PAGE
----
Senate Sees Low Voter and Candidate Turnout

In the most recent ASUSF Senate election, only 13% of undergraduate students voted. At the same time, every position on the ballot was uncontested except for two. Student turnout in the election process looked similar last year.

Why are so few students participating in the affairs of student government?

Some of the low student involvement can be attributed to the logistics of making voting information known to a student body that largely lives off-campus. Junior design major Stefanie Pillert said she did not even know voting had started, nor where she would be able to vote. Sophomore Matisse Guillen added that she only voted because her friend was running, but otherwise would not have known the election was going on.

For students that do not live on campus or eat in the cafeteria, where a majority of posters about the election were hung and Senators tabled, it is difficult to hear about these types of things, both Guillen and Pillert said, unless you are constantly checking your emails.

Freshman Isabel Friedly said she knew an election was happening this month but did not know when or how to vote or take part in it, despite emails sent out by the office of Student Leadership and Engagement (SLE).

As for the lack of students running, ASUSF Senate adviser Nick Heng said Senate leadership positions are competing with off-campus internships and opportunities.

“There is also the possibility that students are not aware of the change that they can make while on the Senate when it comes to running,” Heng said. “Senate has looked at different ways to boost participation and how they represent the community.”

One way Senate has attempted to increase engagement is through the referendum to add four student “at-large” positions. These positions are open seats for which students can run on behalf of any student group they want to represent on campus, rather than running for the already-established positions.

The at-large position referendum passed with an 87% percent approval.

“Students don’t always see the amount of impact they can have through involvement on the Senate, and the Senate has stepped up their efforts to promote that,” SLE Director Marci Nuñez said.

The new positions will allow students to represent whichever identity or groups they feel most passionate about advocating for, providing more engagement opportunities to those that might have otherwise not been interested in representing the student body, Nuñez said.

The Vice President of Finance position was one of two contested positions this year, which Senate President-elect Hector Bustos described as an important position. The group oversees a $1 million budget, which is made up of the student activity fee each student pays in their tuition. The other uncontested position was Vice President of Marketing.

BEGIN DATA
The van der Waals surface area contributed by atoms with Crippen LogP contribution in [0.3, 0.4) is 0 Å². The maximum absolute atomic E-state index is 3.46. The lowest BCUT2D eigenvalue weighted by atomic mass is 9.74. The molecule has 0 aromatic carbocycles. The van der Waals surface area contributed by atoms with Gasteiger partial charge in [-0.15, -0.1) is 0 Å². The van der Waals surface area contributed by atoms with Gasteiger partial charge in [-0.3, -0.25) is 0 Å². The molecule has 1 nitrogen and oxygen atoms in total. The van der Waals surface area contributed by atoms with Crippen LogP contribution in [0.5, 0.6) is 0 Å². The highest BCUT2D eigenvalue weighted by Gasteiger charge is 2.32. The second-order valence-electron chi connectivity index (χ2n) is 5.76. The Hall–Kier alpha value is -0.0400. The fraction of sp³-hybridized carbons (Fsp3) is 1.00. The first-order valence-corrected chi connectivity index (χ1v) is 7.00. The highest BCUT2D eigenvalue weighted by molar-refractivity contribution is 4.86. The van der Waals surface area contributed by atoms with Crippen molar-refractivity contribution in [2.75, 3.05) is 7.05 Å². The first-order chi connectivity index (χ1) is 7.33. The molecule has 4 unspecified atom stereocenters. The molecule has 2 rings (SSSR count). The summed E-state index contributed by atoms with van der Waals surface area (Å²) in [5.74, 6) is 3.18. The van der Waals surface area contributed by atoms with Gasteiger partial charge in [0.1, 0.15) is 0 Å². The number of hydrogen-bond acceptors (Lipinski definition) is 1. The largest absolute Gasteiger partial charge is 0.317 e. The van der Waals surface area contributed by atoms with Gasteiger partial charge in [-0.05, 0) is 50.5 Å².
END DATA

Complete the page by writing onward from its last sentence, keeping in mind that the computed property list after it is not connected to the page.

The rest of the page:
President-elect Bustos, who ran unopposed, says he ran because he wants to increase the transparency within Senate, as well as the visibility of the organization. Through his work as a student government assistant this year, he has seen the amount of work senators and other student leaders do and how little of it is known to the student body, he said.

When he first joined Senate, Bustos said he was shocked that it was not more competitive. In addition to the time commitment, the lack of interest in being a Senator could be because the senators do not seem like a close-knit community, he said.

Freshman Senator Representative Abby Dinius ran unopposed in the fall and is not returning next year, partly for this reason. She had hoped to get to know the school better in her position but found that being on Senate was more individual than collaborative. Dinius is going to be a Resident Advisor next year, another reason why she is not returning.

Senator Dinius is not the only one who is not returning. In this election, of the 17 positions up for reelection, only two Senators will return to their positions. All of the executive positions are being replaced by new candidates and six roles remain unfilled.

“People don’t care about the school,” Dinius said. “They will complain, but they just expect things to change and I’ve noticed in Senate it is so hard to pass things. Even if referendums pass, it’s up to admin and the board of trustees to implement them so anything we do is not guaranteed.”

Bustos hopes to build better connections between Senate and the student body in order to get Senators and students more engaged. He wants Senate to be approachable and wants to avoid the organization appearing as an elite group.

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